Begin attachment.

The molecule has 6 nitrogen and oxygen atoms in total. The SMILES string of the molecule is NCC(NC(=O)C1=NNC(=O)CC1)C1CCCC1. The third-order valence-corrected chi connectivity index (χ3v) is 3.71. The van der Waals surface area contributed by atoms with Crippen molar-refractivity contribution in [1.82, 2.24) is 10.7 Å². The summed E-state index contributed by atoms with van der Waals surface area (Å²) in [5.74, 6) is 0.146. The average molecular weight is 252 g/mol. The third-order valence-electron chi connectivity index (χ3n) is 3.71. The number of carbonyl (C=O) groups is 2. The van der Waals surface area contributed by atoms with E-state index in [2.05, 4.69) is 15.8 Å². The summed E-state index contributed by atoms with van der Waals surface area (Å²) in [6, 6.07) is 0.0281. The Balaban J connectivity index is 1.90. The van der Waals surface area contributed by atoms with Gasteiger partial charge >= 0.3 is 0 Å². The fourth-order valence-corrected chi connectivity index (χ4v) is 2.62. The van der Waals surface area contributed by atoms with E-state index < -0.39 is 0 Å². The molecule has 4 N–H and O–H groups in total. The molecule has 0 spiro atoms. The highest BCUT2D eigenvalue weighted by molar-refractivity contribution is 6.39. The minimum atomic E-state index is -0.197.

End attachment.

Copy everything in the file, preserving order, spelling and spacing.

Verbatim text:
The molecule has 6 nitrogen and oxygen atoms in total. The SMILES string of the molecule is NCC(NC(=O)C1=NNC(=O)CC1)C1CCCC1. The third-order valence-corrected chi connectivity index (χ3v) is 3.71. The van der Waals surface area contributed by atoms with Crippen molar-refractivity contribution in [1.82, 2.24) is 10.7 Å². The summed E-state index contributed by atoms with van der Waals surface area (Å²) in [5.74, 6) is 0.146. The average molecular weight is 252 g/mol. The third-order valence-electron chi connectivity index (χ3n) is 3.71. The number of carbonyl (C=O) groups is 2. The van der Waals surface area contributed by atoms with E-state index in [2.05, 4.69) is 15.8 Å². The summed E-state index contributed by atoms with van der Waals surface area (Å²) in [6, 6.07) is 0.0281. The Balaban J connectivity index is 1.90. The van der Waals surface area contributed by atoms with Gasteiger partial charge >= 0.3 is 0 Å². The fourth-order valence-corrected chi connectivity index (χ4v) is 2.62. The van der Waals surface area contributed by atoms with E-state index < -0.39 is 0 Å². The molecule has 4 N–H and O–H groups in total. The molecule has 0 spiro atoms. The highest BCUT2D eigenvalue weighted by molar-refractivity contribution is 6.39. The minimum atomic E-state index is -0.197.